“We’ve been picketing for a year and a half and we’ve done at least 11 pickets,” Hedrick said. “Our flight attendants have demonstrated our determination and our solidarity to get a contract, an industry meeting contract that we deserve and will accept no less.”

The APFA is proposing a 33% increase – in line with the rise in inflation since 2014 – capped at $91 per hour for the first year of a new contract, with pay increases for each year thereafter.

An American Airlines spokesperson said Fortune that the video message “represents the latest from American.” They did not respond to questions about the proposal or upcoming negotiations.

Of the 39 separate issues on the table, such as sick leave or crew rest, APFA and American have reached a “tentative agreement” on 25. The other 14 are associated with compensation, expenses, vacations and others. terms of the agreement.

A 100-year-old law could paralyze the strike

Union leaders face an uphill battle as they head to Washington next week to negotiate. Airline strikes are extremely rare: the last one occurred in 2010, when Spirit Airlines pilots went on strike for five days.

That’s because railroad and airline workers cannot strike unless they receive the green light from federal mediation groups, through the Railroad Labor Act of 1926. One of those groups, the National Mediation Board, will oversee negotiations. with American Airlines and may allow a strike to occur if it finds that the groups are deadlocked. Still, the federal government can also block a strike, as happened in December 2022, when President Joe Biden signed a measure passed by Congress to impose a contract between railroad companies and workers that many workers had rejected.

Biden, who has called himself “the most pro-union president” in history, enforced the deal to avoid an “economic catastrophe” over the holidays, he said at the time. With several major railway companies threatened with an industry-wide strike, the stakes were high to reach an agreement; $2 billion could have been lost for each day of strike.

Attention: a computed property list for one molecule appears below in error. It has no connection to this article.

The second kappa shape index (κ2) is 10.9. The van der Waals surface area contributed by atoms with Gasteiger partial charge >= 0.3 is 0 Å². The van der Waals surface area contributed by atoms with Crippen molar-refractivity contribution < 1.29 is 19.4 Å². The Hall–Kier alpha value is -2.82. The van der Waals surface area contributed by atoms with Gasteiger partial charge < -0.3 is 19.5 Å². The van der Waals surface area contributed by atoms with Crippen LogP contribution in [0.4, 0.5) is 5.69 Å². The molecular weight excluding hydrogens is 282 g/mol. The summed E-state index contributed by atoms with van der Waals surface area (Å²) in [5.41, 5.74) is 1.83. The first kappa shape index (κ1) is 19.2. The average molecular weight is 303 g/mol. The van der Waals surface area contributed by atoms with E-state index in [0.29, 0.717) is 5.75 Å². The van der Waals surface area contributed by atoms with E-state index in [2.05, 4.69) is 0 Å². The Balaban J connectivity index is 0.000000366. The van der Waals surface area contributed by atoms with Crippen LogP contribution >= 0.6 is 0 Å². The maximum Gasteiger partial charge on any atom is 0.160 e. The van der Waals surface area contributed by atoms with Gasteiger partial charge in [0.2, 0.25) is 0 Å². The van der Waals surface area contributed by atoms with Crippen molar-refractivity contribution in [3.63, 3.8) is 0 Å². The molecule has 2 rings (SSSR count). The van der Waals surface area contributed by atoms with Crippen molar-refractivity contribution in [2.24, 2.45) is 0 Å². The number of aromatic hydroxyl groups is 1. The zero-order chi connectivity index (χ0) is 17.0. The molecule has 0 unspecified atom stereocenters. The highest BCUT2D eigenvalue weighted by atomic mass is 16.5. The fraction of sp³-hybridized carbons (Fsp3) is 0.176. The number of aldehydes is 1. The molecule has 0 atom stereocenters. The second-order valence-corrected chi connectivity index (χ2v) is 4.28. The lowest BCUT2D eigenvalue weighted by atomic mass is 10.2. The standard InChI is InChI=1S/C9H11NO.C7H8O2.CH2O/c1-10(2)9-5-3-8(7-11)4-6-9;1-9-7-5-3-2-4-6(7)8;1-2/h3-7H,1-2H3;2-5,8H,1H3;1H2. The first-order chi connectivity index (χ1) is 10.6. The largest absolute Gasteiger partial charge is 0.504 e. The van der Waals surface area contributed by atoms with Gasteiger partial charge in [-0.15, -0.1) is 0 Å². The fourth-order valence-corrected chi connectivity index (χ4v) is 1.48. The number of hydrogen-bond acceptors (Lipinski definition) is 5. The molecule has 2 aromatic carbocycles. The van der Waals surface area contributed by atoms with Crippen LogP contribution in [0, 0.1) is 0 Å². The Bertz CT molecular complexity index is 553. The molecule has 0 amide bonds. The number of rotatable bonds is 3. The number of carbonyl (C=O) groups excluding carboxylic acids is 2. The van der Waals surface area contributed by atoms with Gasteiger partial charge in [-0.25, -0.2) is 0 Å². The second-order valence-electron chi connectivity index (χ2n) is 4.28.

The stakes of a possible attack on American are less serious, since other major airlines would not be affected.

But American aides aren’t the only ones calling for pay increases. United Airlines is still negotiating a new contract with its flight attendants. Southwest Airlines approved a contract in April that includes pay increases totaling more than 33% over four years. The union representing Southwest flight attendants, the Transportation Workers Union, said it provided record earnings for flight attendants and sets an industry standard.

Likewise, the APFA is calling for a 33% increase, with increases of 5%, 4% and 4% for the remaining years of a four-year agreement.

The union has also stated that it will not accept any agreement without back pay. Last year, American Airlines gave pilots $230 million in back pay after negotiations with its pilots union.

Hendrick’s message regarding the 17% increase seems to be: we want the whole package, not piecemeal increases.

“Our flight attendants don’t want anything to do with this,” he said. “They, overwhelmingly, said yesterday: ‘No, we want a contract. We have been in negotiations for quite some time and it is time to close this deal.’”